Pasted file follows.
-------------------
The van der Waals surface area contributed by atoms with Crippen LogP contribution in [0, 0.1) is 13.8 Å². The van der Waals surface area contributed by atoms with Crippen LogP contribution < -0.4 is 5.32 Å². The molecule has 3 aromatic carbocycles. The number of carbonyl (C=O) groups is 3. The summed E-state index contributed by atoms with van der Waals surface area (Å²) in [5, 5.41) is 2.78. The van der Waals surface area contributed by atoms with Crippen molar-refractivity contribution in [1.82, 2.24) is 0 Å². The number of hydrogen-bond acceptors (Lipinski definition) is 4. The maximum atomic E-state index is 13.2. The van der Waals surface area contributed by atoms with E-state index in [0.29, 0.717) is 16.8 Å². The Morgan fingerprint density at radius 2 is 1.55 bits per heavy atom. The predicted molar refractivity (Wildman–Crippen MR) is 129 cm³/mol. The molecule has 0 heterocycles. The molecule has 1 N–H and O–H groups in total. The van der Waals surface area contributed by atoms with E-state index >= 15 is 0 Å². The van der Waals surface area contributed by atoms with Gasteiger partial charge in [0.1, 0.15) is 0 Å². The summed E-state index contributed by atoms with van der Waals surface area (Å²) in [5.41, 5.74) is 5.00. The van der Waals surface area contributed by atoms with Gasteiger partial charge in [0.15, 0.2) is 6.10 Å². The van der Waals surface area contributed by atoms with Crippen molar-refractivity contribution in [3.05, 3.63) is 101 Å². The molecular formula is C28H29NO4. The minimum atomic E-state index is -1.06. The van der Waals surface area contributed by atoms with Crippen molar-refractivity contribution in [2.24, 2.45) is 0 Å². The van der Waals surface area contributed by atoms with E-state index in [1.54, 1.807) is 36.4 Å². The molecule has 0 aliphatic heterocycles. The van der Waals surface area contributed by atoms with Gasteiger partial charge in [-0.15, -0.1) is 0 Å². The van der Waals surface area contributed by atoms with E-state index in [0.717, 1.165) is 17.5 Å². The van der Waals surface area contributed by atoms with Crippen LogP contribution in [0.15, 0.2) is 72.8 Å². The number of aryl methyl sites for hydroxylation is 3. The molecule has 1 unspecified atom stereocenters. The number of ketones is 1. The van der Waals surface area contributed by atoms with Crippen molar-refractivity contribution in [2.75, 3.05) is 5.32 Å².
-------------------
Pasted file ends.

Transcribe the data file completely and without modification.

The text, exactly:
The van der Waals surface area contributed by atoms with Crippen LogP contribution in [0, 0.1) is 13.8 Å². The van der Waals surface area contributed by atoms with Crippen LogP contribution < -0.4 is 5.32 Å². The molecule has 3 aromatic carbocycles. The number of carbonyl (C=O) groups is 3. The summed E-state index contributed by atoms with van der Waals surface area (Å²) in [5, 5.41) is 2.78. The van der Waals surface area contributed by atoms with Crippen molar-refractivity contribution in [1.82, 2.24) is 0 Å². The number of hydrogen-bond acceptors (Lipinski definition) is 4. The maximum atomic E-state index is 13.2. The van der Waals surface area contributed by atoms with E-state index in [0.29, 0.717) is 16.8 Å². The Morgan fingerprint density at radius 2 is 1.55 bits per heavy atom. The predicted molar refractivity (Wildman–Crippen MR) is 129 cm³/mol. The molecule has 0 heterocycles. The molecule has 1 N–H and O–H groups in total. The van der Waals surface area contributed by atoms with E-state index >= 15 is 0 Å². The van der Waals surface area contributed by atoms with Gasteiger partial charge in [0.1, 0.15) is 0 Å². The summed E-state index contributed by atoms with van der Waals surface area (Å²) in [5.41, 5.74) is 5.00. The van der Waals surface area contributed by atoms with Gasteiger partial charge in [0.15, 0.2) is 6.10 Å². The van der Waals surface area contributed by atoms with Crippen molar-refractivity contribution in [3.05, 3.63) is 101 Å². The molecular formula is C28H29NO4. The minimum atomic E-state index is -1.06. The van der Waals surface area contributed by atoms with Crippen molar-refractivity contribution in [2.24, 2.45) is 0 Å². The van der Waals surface area contributed by atoms with E-state index in [1.54, 1.807) is 36.4 Å². The molecule has 0 aliphatic heterocycles. The van der Waals surface area contributed by atoms with Gasteiger partial charge in [-0.15, -0.1) is 0 Å². The van der Waals surface area contributed by atoms with E-state index in [0.717, 1.165) is 17.5 Å². The van der Waals surface area contributed by atoms with Crippen LogP contribution in [0.15, 0.2) is 72.8 Å². The number of aryl methyl sites for hydroxylation is 3. The molecule has 1 unspecified atom stereocenters. The number of ketones is 1. The van der Waals surface area contributed by atoms with Crippen molar-refractivity contribution in [2.75, 3.05) is 5.32 Å².